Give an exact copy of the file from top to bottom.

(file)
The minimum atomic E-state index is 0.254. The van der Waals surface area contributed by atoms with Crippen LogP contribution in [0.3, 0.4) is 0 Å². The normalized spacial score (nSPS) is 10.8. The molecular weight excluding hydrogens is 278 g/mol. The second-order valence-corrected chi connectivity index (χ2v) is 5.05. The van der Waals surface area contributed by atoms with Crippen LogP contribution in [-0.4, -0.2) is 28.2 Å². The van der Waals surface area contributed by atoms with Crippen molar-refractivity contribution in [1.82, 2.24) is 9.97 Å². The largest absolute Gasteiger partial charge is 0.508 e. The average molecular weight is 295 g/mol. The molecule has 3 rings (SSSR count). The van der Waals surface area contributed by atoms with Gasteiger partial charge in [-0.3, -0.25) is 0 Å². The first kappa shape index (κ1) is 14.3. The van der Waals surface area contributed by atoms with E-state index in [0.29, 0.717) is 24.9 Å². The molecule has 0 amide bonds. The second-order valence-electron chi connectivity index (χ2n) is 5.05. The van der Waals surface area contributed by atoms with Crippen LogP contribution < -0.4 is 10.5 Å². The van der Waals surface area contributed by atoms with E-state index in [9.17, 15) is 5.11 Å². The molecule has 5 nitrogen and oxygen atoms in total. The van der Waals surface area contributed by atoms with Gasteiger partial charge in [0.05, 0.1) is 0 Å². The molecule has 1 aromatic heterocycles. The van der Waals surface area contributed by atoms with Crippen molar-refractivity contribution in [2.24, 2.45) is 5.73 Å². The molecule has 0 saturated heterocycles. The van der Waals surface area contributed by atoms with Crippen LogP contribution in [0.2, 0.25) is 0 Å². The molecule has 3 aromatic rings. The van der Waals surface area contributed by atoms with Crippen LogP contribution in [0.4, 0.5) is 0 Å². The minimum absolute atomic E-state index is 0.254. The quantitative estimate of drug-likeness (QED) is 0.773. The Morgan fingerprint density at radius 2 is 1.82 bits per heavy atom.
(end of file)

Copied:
The minimum atomic E-state index is 0.254. The van der Waals surface area contributed by atoms with Crippen LogP contribution in [0.3, 0.4) is 0 Å². The normalized spacial score (nSPS) is 10.8. The molecular weight excluding hydrogens is 278 g/mol. The second-order valence-corrected chi connectivity index (χ2v) is 5.05. The van der Waals surface area contributed by atoms with Crippen LogP contribution in [-0.4, -0.2) is 28.2 Å². The van der Waals surface area contributed by atoms with Crippen molar-refractivity contribution in [1.82, 2.24) is 9.97 Å². The largest absolute Gasteiger partial charge is 0.508 e. The average molecular weight is 295 g/mol. The molecule has 3 rings (SSSR count). The van der Waals surface area contributed by atoms with Gasteiger partial charge in [-0.3, -0.25) is 0 Å². The first kappa shape index (κ1) is 14.3. The van der Waals surface area contributed by atoms with E-state index in [0.29, 0.717) is 24.9 Å². The molecule has 0 amide bonds. The second-order valence-electron chi connectivity index (χ2n) is 5.05. The van der Waals surface area contributed by atoms with Crippen LogP contribution < -0.4 is 10.5 Å². The van der Waals surface area contributed by atoms with E-state index in [9.17, 15) is 5.11 Å². The molecule has 5 nitrogen and oxygen atoms in total. The van der Waals surface area contributed by atoms with Gasteiger partial charge in [0.05, 0.1) is 0 Å². The molecule has 1 aromatic heterocycles. The van der Waals surface area contributed by atoms with Crippen molar-refractivity contribution in [2.24, 2.45) is 5.73 Å². The molecule has 0 saturated heterocycles. The van der Waals surface area contributed by atoms with Crippen LogP contribution in [0.2, 0.25) is 0 Å². The molecule has 3 aromatic rings. The van der Waals surface area contributed by atoms with Crippen LogP contribution in [0.4, 0.5) is 0 Å². The minimum absolute atomic E-state index is 0.254. The quantitative estimate of drug-likeness (QED) is 0.773. The Morgan fingerprint density at radius 2 is 1.82 bits per heavy atom.